The challenge of the return is to share your talents and gifts with the world, once you have found them. Classically, at the close of the hero's journey, the hero comes back to the kingdom and becomes the king or queen. Thus the archetypal stories associated with this challenge are those associated with the royal court and the archetypes of the Ruler, the Magician, the Sage, and the Jester. We find stories about the return generally in legends or histories about extraordinary leaders, who, like King Arthur, took the risk to serve out of a commitment to the greater good. In our own lives, we can feel royal when we are both true to ourselves and committed to sharing our gifts with the world.
When you know who you are at a deeper, soul level, your Ruler instills the responsibility to live out your purpose for the greater good of the world; your Magician helps you shift consciousness to transform or heal; your Sage is curious to know the real truth, to share wisdom respectfully with receptive and open minds; and your Jester celebrates the joy of existence in a way that is contagious and helps others enjoy themselves.
If your highest score is in the return category, it is likely that you are concerned with issues of how to share your genuine gifts with the world. If you run into problems it may be just that this stage is new to you, or that you did not first complete the work of the transformational journey. If you jump to the return without having taken the journey, these archetypes are inevitably expressed in limited or negative forms. The Ruler can be self-serving and controlling, the Magician manipulative, the Sage opinionated, and the Jester irresponsible.
Also, if you enter this stage focused only on your own good, you may become stuck in the trance version of the story. Here, the Ruler motivates a compulsive drive for power. The Magician puts a spin on truth to distort public perception. The Sage tries to be smarter than everyone else in order to be more successful than they are. And the Jester escapes all this by pursuing mindless pleasures or conspicuous consumption.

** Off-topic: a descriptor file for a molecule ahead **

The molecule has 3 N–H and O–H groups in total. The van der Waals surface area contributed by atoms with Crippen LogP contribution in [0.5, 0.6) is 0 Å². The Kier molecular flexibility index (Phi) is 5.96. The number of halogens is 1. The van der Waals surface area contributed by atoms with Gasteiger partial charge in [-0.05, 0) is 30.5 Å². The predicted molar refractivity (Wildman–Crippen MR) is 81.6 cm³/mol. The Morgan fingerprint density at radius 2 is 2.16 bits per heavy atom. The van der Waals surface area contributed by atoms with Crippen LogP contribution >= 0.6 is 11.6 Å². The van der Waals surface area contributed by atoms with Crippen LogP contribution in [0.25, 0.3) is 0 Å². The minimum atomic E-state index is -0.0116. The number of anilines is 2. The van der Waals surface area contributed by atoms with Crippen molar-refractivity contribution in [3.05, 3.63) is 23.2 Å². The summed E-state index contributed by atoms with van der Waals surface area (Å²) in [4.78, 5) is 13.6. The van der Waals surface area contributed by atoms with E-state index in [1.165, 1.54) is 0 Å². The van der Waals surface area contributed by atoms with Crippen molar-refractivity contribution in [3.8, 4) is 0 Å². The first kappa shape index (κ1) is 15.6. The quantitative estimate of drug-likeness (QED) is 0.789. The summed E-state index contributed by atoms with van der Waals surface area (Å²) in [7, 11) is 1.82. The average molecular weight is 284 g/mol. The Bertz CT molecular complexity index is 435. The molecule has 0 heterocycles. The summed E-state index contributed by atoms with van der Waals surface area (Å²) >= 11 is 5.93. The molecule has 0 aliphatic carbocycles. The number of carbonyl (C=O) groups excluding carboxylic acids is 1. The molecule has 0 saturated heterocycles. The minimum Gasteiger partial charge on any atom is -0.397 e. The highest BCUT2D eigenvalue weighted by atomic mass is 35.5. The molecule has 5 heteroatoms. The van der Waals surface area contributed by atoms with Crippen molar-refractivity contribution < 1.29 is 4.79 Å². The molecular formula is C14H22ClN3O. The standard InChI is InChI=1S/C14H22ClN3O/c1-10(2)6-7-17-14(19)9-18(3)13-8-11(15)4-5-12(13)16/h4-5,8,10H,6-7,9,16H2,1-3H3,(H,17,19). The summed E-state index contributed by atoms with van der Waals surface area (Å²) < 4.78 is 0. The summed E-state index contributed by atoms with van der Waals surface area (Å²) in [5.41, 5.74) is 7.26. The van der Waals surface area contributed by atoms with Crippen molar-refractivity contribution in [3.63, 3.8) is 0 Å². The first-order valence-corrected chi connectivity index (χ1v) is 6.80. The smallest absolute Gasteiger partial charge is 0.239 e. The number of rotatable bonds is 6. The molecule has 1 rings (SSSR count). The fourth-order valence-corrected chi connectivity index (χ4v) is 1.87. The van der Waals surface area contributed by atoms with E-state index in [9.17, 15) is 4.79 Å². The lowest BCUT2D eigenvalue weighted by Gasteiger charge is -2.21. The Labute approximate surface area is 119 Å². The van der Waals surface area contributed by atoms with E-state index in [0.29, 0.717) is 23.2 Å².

Understanding the archetypal nature of the hero's journey, therefore, is especially critical for various types of leaders -- parents, advocates, community leaders, teachers, politicians, public servants, CEOs, or any other group that influences that shape of events and people's lives.
The antidote for a stuck return story is connecting with a genuine desire to be of service to the world. Each of the four self archetypes brings a gift back to the kingdom: the Ruler brings direction and organization, the Magician brings the importance of perspective, the Sage brings wisdom, and the Jester brings the ability to maintain equilibrium. These are the gifts which the Self passes on to the next generation of heroes.
Copyright © 2007 by Carol S. Pearson and Hugh K. Marr. All Rights Reserved. Please feel free to duplicate or distribute this file as long as the contents are not changed and this copyright notice is intact. Thank you.
Carol S. Pearson, Ph.D., best-selling author of Awakening the Heroes Within, is the Director of the James MacGregor Burns Academy of Leadership and a Professor of Leadership Studies in the School of Public Policy at the University of Maryland College Park.
Hugh K. Marr, Ph.D., a Jungian expert, is a psychologist, therapist, consultant, and educator who specializes in archetypes, mental health, and substance abuse programs.